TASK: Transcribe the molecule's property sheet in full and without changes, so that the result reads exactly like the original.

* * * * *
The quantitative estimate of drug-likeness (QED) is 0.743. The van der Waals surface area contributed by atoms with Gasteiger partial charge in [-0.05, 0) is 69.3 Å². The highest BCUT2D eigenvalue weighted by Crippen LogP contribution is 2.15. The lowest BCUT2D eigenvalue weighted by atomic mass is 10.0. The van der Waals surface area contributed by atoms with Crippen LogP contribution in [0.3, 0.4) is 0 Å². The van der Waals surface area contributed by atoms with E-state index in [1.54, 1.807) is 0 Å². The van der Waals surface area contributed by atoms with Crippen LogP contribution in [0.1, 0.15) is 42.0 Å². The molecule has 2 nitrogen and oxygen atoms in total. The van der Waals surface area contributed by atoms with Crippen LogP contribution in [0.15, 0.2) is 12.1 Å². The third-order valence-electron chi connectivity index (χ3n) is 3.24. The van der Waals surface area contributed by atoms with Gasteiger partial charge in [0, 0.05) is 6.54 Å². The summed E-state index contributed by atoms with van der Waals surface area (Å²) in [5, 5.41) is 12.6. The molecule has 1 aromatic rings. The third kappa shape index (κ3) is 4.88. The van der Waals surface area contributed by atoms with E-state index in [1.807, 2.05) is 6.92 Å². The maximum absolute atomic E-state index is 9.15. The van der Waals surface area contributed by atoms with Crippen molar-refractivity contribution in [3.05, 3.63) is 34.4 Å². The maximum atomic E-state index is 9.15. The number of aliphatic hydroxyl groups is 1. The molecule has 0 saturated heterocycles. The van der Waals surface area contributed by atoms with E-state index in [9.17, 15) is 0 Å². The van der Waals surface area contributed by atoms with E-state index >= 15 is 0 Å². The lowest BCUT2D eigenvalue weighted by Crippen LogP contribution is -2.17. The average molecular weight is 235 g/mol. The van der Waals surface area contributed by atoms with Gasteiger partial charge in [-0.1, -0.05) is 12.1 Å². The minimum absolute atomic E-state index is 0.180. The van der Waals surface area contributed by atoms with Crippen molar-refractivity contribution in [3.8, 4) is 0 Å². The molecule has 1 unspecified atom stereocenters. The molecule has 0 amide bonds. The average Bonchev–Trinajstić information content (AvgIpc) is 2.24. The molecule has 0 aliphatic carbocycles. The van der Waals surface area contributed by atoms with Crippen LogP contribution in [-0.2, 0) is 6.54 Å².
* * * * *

The quantitative estimate of drug-likeness (QED) is 0.743. The van der Waals surface area contributed by atoms with Gasteiger partial charge in [-0.05, 0) is 69.3 Å². The highest BCUT2D eigenvalue weighted by Crippen LogP contribution is 2.15. The lowest BCUT2D eigenvalue weighted by atomic mass is 10.0. The van der Waals surface area contributed by atoms with Crippen LogP contribution in [0.3, 0.4) is 0 Å². The van der Waals surface area contributed by atoms with E-state index in [1.54, 1.807) is 0 Å². The van der Waals surface area contributed by atoms with Crippen LogP contribution in [0.1, 0.15) is 42.0 Å². The molecule has 2 nitrogen and oxygen atoms in total. The van der Waals surface area contributed by atoms with Crippen LogP contribution in [0.15, 0.2) is 12.1 Å². The third-order valence-electron chi connectivity index (χ3n) is 3.24. The van der Waals surface area contributed by atoms with Gasteiger partial charge in [0, 0.05) is 6.54 Å². The summed E-state index contributed by atoms with van der Waals surface area (Å²) in [5, 5.41) is 12.6. The molecule has 1 aromatic rings. The third kappa shape index (κ3) is 4.88. The van der Waals surface area contributed by atoms with E-state index in [1.807, 2.05) is 6.92 Å². The maximum absolute atomic E-state index is 9.15. The van der Waals surface area contributed by atoms with Crippen molar-refractivity contribution in [3.05, 3.63) is 34.4 Å². The maximum atomic E-state index is 9.15. The number of aliphatic hydroxyl groups is 1. The molecule has 0 saturated heterocycles. The van der Waals surface area contributed by atoms with E-state index in [9.17, 15) is 0 Å². The van der Waals surface area contributed by atoms with E-state index >= 15 is 0 Å². The lowest BCUT2D eigenvalue weighted by Crippen LogP contribution is -2.17. The average molecular weight is 235 g/mol. The van der Waals surface area contributed by atoms with Gasteiger partial charge in [-0.1, -0.05) is 12.1 Å². The minimum absolute atomic E-state index is 0.180. The van der Waals surface area contributed by atoms with Crippen molar-refractivity contribution in [3.8, 4) is 0 Å². The molecule has 1 unspecified atom stereocenters. The molecule has 0 amide bonds. The average Bonchev–Trinajstić information content (AvgIpc) is 2.24. The molecule has 0 aliphatic carbocycles. The van der Waals surface area contributed by atoms with Crippen LogP contribution in [-0.2, 0) is 6.54 Å².